Reflective Teaching: Day 9

Write about one of your biggest accomplishments in your teaching that no one knows about (or may not care).

One of my biggest accomplishments does not have to do so much with my math instruction, but being a good advocate for my students.  I taught at a school where we have a lot of different challenges for our students, and therefore many of our students also need alternate settings or options for learning.  I signed on to be a individual instructor for a student who many other teachers had written off.  He was involved in gangs, drugs, fought in school and was generally a distraction in the classroom.  I had him in class and really worked hard on building a relationship with this student.  I did not immediately sign up to work with him after school- I have a family and needed the time after school to be with them.  I received a second notice because they couldn’t find someone willing to work with this student, so after talking it over with my wife, I signed up.  I enjoyed working with him, and felt he needed someone who would be able to connect with him and be supportive.

I will not say that I didn’t have reservations on my first trip out to his home.  I thought I knew the conditions that our students faced- we talked about them all the time.  Talking about conditions and actually witnessing and experiencing them are totally different things.  He lived in a run-down trailer that was surrounded by a graveyard of broken down vehicles.  The entry porch did not line up with the trailer, it moved when you walked through it and you could see outside and feel the wind whip through it.  Once entering the trailer things didn’t get much better.  The floors were no longer covered, everything was ripped up and unfinished.  There were a couple of holes in the kitchen/dining room area, which were covered with the table.  The only light was one over the kitchen sink, so reading and working was a challenge.  There were 8 dogs running around the trailer (a single wide) as well as 4 other smaller siblings.  There were 6 other adults in the living room while we worked, and the smoke that rolled throughout the area reminded me of when I used to work in a bar.  After many setbacks, we did get through the work I brought out, and he even walked and talked with me to my car.  I later found out that the next night, there was a driveby shooting up of his trailer, thankfully everyone was away from the home at the time.  We settled into a routine and it got easier for us to manage tutor sessions, although the conditions where we did so remained unchanged.  He was able to maintain he studies that year and passed to the next grade- at which time he was enrolled in the alternative learning center and was able to attend classes.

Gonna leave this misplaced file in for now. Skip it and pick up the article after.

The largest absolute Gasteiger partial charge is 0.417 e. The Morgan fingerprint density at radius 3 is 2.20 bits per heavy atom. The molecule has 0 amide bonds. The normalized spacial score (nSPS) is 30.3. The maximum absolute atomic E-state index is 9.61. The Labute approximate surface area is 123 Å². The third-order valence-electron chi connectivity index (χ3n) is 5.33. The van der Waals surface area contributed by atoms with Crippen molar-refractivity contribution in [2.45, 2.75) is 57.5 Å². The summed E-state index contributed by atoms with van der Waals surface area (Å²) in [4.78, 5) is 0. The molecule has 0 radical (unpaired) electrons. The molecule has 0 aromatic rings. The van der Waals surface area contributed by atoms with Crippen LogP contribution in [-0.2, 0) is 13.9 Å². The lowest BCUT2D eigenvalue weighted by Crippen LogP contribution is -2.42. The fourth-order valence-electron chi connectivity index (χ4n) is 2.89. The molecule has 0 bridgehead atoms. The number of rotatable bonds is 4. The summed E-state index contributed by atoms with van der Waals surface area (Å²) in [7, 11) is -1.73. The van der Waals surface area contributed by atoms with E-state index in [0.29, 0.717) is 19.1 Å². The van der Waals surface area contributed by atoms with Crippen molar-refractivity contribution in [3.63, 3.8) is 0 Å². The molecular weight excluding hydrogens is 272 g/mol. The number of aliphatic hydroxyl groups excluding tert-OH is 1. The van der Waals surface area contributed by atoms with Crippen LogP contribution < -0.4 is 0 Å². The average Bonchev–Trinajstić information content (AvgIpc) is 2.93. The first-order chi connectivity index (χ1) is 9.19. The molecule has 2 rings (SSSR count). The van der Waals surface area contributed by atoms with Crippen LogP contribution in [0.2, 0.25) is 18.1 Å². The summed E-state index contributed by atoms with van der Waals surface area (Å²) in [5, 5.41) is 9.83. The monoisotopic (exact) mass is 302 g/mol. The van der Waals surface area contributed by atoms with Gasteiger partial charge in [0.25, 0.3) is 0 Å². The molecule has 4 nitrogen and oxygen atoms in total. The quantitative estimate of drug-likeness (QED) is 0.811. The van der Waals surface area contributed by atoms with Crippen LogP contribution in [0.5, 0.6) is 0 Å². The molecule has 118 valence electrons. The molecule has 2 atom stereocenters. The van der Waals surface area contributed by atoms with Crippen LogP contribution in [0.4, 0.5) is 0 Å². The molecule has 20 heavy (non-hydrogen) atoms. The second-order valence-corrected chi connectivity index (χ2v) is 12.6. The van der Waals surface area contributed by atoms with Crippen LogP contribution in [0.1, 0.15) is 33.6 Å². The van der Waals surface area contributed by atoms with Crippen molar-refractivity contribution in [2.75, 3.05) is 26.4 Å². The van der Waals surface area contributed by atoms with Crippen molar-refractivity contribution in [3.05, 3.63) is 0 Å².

I did not see him again for 5 years, and I am not sure I would have immediately recognized him.  I was sitting at the gas station and someone came up to my truck and knocked on my window.  It was him.  We talked for quite a while, he wanted to share how much he had grown and how his life had developed.  He was no longer involved with drugs or gangs, had a steady girlfriend and 2 children with her.  He was working a regular, good paying job within the community.  I enjoyed hearing about his successes, it reminded me why I wanted to become a teacher in the first place- to help children learn about the world and become successful adults.  When our talk winded down and I was ready to leave, he stopped me.  “You know Mr. Anderson, when I was young I was a real shit to work with, I am sorry for that.  I know you worked really hard to make sure I could learn what I needed, and I know you helped out with my other teachers as well.  I really appreciated you coming out to my house, it really meant a lot.  I want to say thank you for doing that, and for helping me become a better man.”

What he said that day will stay with me forever.

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